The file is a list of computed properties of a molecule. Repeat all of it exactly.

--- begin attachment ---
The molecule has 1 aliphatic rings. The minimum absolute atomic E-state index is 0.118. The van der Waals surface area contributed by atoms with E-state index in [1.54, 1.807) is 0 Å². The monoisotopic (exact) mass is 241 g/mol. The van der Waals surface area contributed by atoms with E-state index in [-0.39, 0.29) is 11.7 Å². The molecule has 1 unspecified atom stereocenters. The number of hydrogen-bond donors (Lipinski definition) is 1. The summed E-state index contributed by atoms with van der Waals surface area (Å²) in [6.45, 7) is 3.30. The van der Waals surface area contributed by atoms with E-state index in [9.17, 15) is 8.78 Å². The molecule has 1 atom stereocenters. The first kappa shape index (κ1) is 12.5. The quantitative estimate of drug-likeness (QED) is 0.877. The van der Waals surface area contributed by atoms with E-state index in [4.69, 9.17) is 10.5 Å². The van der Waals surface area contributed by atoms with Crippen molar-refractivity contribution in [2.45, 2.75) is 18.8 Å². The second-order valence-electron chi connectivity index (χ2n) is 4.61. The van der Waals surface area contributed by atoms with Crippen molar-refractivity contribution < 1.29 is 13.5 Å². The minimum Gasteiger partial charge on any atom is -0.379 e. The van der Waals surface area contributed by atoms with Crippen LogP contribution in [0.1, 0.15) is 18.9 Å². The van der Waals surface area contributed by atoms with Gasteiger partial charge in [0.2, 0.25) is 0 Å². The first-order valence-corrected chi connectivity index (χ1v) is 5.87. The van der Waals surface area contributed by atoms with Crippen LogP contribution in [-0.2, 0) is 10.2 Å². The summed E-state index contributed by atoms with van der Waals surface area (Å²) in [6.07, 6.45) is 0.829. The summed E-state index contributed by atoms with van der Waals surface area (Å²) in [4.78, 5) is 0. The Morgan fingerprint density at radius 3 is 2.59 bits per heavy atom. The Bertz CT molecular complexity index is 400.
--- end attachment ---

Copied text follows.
The molecule has 1 aliphatic rings. The minimum absolute atomic E-state index is 0.118. The van der Waals surface area contributed by atoms with E-state index in [1.54, 1.807) is 0 Å². The monoisotopic (exact) mass is 241 g/mol. The van der Waals surface area contributed by atoms with E-state index in [-0.39, 0.29) is 11.7 Å². The molecule has 1 unspecified atom stereocenters. The number of hydrogen-bond donors (Lipinski definition) is 1. The summed E-state index contributed by atoms with van der Waals surface area (Å²) in [6.45, 7) is 3.30. The van der Waals surface area contributed by atoms with E-state index in [9.17, 15) is 8.78 Å². The molecule has 1 atom stereocenters. The first kappa shape index (κ1) is 12.5. The quantitative estimate of drug-likeness (QED) is 0.877. The van der Waals surface area contributed by atoms with E-state index in [4.69, 9.17) is 10.5 Å². The van der Waals surface area contributed by atoms with Crippen molar-refractivity contribution in [2.45, 2.75) is 18.8 Å². The second-order valence-electron chi connectivity index (χ2n) is 4.61. The van der Waals surface area contributed by atoms with Crippen molar-refractivity contribution < 1.29 is 13.5 Å². The minimum Gasteiger partial charge on any atom is -0.379 e. The van der Waals surface area contributed by atoms with Crippen LogP contribution in [0.1, 0.15) is 18.9 Å². The van der Waals surface area contributed by atoms with Gasteiger partial charge in [0.2, 0.25) is 0 Å². The first-order valence-corrected chi connectivity index (χ1v) is 5.87. The van der Waals surface area contributed by atoms with Crippen LogP contribution in [-0.2, 0) is 10.2 Å². The summed E-state index contributed by atoms with van der Waals surface area (Å²) in [6.07, 6.45) is 0.829. The summed E-state index contributed by atoms with van der Waals surface area (Å²) in [4.78, 5) is 0. The Morgan fingerprint density at radius 3 is 2.59 bits per heavy atom. The Bertz CT molecular complexity index is 400.